The European Commission’s Progress Report 2020 on Albania and that of the other countries of our region was anticipated with some curiosity, although after so many years it is becoming harder to look forward to it. However the new methodology announced in the beginning of this year had at least the integration junkies waiting to see if it would mean a breath of fresh air for the key document that assesses the “road travelled” in the last 12 months. The anticipation was alas not vindicated.
The report on Albania showed once again “moderate progress” in most fields and despite giving the positive recommendation for holding the first intergovernmental conference, it failed to account for most of the recent dramatic events in Albanian politics.
The report acknowledged the polarization of the country to the extreme yet somehow fails to recognize that the consensus reached by the Political Council, under such extreme international meddling on June 5th, was all but blown apart this week with the unilateral change in the electoral rules. The report says that there is no progress in the issue of free speech and fundamental liberties without specifically criticizing the de-facto regress: that of the stubbornness of the majority to let go of the controversial media law draft. This censorship-inducing draconian new media regulatory framework was deemed inappropriate by the Venice Commission and returned for revision. To drive the dagger right through the heart of this Progress Report’s relevance, Prime Minister Rama in a news conference, on the same day of the report issue, reiterated his determination to push through with the very same law.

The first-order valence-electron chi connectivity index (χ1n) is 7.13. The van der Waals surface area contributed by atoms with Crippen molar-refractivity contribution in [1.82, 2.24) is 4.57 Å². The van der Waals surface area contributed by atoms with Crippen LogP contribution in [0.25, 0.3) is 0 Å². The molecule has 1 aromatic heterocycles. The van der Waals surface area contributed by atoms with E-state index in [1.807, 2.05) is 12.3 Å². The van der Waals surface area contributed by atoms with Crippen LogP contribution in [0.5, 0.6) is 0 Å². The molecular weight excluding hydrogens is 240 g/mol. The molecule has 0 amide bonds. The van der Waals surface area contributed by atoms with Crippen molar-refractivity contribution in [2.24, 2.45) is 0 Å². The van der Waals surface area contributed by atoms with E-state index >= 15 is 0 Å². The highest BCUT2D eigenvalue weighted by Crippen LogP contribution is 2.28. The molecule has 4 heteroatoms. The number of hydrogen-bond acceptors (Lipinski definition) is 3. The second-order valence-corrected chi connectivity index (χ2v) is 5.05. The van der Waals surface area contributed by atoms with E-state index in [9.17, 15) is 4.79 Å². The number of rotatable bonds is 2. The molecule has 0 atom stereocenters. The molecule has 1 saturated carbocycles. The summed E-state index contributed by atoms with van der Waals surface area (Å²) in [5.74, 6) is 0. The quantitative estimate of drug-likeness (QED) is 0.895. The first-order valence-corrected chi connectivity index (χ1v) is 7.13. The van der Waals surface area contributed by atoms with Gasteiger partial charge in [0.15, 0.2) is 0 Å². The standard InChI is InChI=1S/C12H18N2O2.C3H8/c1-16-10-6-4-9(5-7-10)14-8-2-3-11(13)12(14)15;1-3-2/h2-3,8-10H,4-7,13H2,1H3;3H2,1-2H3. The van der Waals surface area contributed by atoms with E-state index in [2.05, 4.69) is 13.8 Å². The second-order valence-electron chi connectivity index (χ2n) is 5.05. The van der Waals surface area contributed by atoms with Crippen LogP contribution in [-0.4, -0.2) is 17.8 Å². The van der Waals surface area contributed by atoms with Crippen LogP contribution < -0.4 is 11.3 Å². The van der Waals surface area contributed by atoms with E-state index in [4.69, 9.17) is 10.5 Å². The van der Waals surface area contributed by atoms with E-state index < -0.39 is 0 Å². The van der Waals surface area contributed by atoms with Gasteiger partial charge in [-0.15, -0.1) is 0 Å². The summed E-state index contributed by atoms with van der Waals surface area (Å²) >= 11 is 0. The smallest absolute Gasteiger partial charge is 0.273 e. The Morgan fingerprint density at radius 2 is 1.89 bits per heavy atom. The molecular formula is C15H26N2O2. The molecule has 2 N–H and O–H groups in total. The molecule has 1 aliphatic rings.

Other events which witness the increasing authoritarianism such as the demolition of the National Theater during the worst months of the pandemics quarantine and the ensuing political force exerted on the protesters, are washed away from the text altogether.
Faced with such blunt unawareness or indifference (or both) for the country’s developments on the ground, citizens might be justified to feel gaslighted by the reports attitude and overall tone.
This lack of connection is at best far-sighted and at worst outright involuntary gaslighting. And Albania seems to be not the only example. Similar criticism was made by EMPs themselves during the relevant discussion for the failure to mention Serbia’s deteriorating political climate or Turkey’s human rights calamity.
It does not serve even the mediocre objective of preserving stability often commented as the key goal of the Union vis-à-vis the region, let alone aid the democratic consolidating of our countries.
Gaslighting is a form of psychological manipulation in which a person or a group covertly sows seeds of doubt in a targeted individual or group, making them question their own memory, perception, or judgment, often evoking in them cognitive dissonance.